Peking steps up pressure in hunt for lama

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The Chinese authorities have appointed hardline monks to run one of Tibet's most important monasteries and have formally purged the abbot who is in charge of Peking's search for the reincarnation of the Panchen Lama.

The appointments could be a prelude to the Chinese government staging a religious lottery ritual to endorse its own new Panchen Lama, the second most important figure in Tibetan Buddhism. And that could bring Peking into confrontation with the Dalai Lama, Tibet's exiled spiritual leader, who in May named a six-year-old boy, Gendun Choekyi Nyima, as the reincarnated lama.

For five months the authorities have vilified the Dalai Lama, with scathing attacks in the media accusing him of flouting the traditional Tibetan procedures for discovering the reincarnation and of using the Panchen Lama search as part of a plot to "split China".

China so far has not rejected the little boy or come up with other candidates. Since May the boy and his parents have been detained, probably in Peking.

The acting abbot of Tashilhunpo monastery, Chadrel Rimpoche, who had been leading the official Chinese search for the new Panchen Lama, has also been detained since May, although Peking maintains he is "receiving medical care".

Peking reportedly believes abbot Rimpoche informed the Dalai Lama that China was about to announce Gendun as the reincarnation, enabling the exiled leader to trump Peking.

According to the London-based Tibet Information Network (TIN), on 14 July abbotRimpoche was removed as head of the Tashilhunpo Management Committee, the official search committee and the Chinese People's Political Consultative Conference.

Peking's biggest problem is that if the government is to hold its own divination ceremony, it needs senior lamas to sanction the religious procedures. But there has been a virtual revolt by senior Tibetan monks, who have refused to reject the Dalai Lama's announcement of the little boy. There have been 48 reported arrests by the Chinese since the dispute erupted.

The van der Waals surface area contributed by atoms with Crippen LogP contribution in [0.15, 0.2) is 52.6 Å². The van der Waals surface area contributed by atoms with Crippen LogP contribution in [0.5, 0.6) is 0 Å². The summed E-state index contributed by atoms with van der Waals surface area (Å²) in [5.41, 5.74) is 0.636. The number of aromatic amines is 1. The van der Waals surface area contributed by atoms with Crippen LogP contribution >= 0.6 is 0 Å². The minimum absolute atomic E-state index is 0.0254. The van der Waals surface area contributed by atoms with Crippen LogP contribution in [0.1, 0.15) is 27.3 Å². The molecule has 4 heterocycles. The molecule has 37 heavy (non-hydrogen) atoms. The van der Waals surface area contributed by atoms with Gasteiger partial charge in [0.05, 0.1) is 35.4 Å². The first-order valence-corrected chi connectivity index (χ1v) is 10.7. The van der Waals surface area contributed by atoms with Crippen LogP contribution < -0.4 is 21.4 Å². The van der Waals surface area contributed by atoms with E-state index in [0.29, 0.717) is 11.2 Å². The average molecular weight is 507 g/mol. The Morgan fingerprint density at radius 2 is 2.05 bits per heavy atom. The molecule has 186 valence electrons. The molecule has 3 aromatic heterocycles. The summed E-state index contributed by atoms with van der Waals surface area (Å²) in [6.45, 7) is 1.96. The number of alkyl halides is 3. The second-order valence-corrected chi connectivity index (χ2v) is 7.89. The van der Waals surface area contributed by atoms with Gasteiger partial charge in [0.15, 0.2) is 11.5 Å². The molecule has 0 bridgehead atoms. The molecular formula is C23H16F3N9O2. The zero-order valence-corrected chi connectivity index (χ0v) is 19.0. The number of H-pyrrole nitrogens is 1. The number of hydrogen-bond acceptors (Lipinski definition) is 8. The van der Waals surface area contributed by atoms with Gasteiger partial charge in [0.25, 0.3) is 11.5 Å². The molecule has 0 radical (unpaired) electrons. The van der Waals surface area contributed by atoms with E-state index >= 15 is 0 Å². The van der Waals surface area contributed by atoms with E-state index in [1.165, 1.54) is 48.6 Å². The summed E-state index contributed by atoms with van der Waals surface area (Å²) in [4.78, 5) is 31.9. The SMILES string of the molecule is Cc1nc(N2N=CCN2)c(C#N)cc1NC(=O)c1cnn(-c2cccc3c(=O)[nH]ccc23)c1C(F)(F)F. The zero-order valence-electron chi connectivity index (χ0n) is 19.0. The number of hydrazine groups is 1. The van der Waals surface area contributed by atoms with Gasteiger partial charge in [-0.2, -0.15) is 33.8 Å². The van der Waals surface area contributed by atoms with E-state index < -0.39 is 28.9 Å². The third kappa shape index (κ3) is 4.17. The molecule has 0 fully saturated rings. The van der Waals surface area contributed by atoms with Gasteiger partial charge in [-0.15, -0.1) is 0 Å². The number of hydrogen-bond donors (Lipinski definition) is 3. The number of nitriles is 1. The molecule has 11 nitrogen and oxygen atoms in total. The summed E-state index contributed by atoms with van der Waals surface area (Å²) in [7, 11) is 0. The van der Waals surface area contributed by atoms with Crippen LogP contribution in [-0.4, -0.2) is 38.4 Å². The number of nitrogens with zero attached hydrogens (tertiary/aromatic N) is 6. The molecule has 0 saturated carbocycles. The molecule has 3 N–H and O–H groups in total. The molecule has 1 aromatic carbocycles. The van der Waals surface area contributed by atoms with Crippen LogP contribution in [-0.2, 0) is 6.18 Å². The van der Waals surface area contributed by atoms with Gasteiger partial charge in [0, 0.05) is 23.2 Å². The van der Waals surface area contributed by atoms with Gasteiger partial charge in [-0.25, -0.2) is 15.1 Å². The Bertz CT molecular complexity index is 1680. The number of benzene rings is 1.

Peking has now installed pro-Chinese Tibetans to run Tashilhunpo, the seat of the Panchen Lama, in Xigaze town.

According to TIN, the new acting head of the monastery is Sengchen Lobsang Gyaltsen, a bitter opponent of the previous Panchen Lama. Sengchen has publicly supported the Chinese government over the succession to the Panchen Lama and has also attacked the Dalai Lama. Another monk appointed to the Tashilhunpo Management Committee is a hard-liner who is opposed to any co-operation with the Dalai Lama.

China says it has final say over senior lamas under a 1792 Qing Dynasty agreement, under which Dalai and Panchen lamas were approved by Peking. It says an 18th-century golden urn must be used for the "shaking of the Golden Vase", during which the names of candidates are hidden in balls. Rumours in Peking are that China plans to hold such a ceremony, and that Gendun's name will not be on the list of candidates.